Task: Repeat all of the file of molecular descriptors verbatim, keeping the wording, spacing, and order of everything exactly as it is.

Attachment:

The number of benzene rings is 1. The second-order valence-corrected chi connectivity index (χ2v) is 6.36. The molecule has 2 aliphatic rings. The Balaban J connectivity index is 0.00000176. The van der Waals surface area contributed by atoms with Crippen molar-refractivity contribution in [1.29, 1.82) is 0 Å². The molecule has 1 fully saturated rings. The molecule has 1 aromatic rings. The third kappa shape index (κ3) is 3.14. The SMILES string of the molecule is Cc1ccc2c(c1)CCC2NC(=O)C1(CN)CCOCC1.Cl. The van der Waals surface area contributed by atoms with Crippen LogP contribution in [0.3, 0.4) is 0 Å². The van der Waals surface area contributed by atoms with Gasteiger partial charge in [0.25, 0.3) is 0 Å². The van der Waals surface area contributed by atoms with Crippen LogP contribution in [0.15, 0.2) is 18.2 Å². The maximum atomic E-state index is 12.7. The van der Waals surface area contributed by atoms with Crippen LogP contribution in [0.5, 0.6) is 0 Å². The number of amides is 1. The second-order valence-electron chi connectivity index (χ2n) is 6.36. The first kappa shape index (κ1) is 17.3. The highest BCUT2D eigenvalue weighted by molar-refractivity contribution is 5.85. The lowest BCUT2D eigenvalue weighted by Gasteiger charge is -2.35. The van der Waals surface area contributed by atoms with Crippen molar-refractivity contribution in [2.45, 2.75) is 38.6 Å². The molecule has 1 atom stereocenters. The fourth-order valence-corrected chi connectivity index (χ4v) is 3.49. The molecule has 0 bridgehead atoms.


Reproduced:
The number of benzene rings is 1. The second-order valence-corrected chi connectivity index (χ2v) is 6.36. The molecule has 2 aliphatic rings. The Balaban J connectivity index is 0.00000176. The van der Waals surface area contributed by atoms with Crippen molar-refractivity contribution in [1.29, 1.82) is 0 Å². The molecule has 1 fully saturated rings. The molecule has 1 aromatic rings. The third kappa shape index (κ3) is 3.14. The SMILES string of the molecule is Cc1ccc2c(c1)CCC2NC(=O)C1(CN)CCOCC1.Cl. The van der Waals surface area contributed by atoms with Crippen LogP contribution in [0.3, 0.4) is 0 Å². The van der Waals surface area contributed by atoms with Gasteiger partial charge in [0.25, 0.3) is 0 Å². The van der Waals surface area contributed by atoms with Crippen LogP contribution in [0.15, 0.2) is 18.2 Å². The maximum atomic E-state index is 12.7. The van der Waals surface area contributed by atoms with Crippen LogP contribution in [0.5, 0.6) is 0 Å². The number of amides is 1. The second-order valence-electron chi connectivity index (χ2n) is 6.36. The first kappa shape index (κ1) is 17.3. The highest BCUT2D eigenvalue weighted by molar-refractivity contribution is 5.85. The lowest BCUT2D eigenvalue weighted by Gasteiger charge is -2.35. The van der Waals surface area contributed by atoms with Crippen molar-refractivity contribution in [2.45, 2.75) is 38.6 Å². The molecule has 1 atom stereocenters. The fourth-order valence-corrected chi connectivity index (χ4v) is 3.49. The molecule has 0 bridgehead atoms.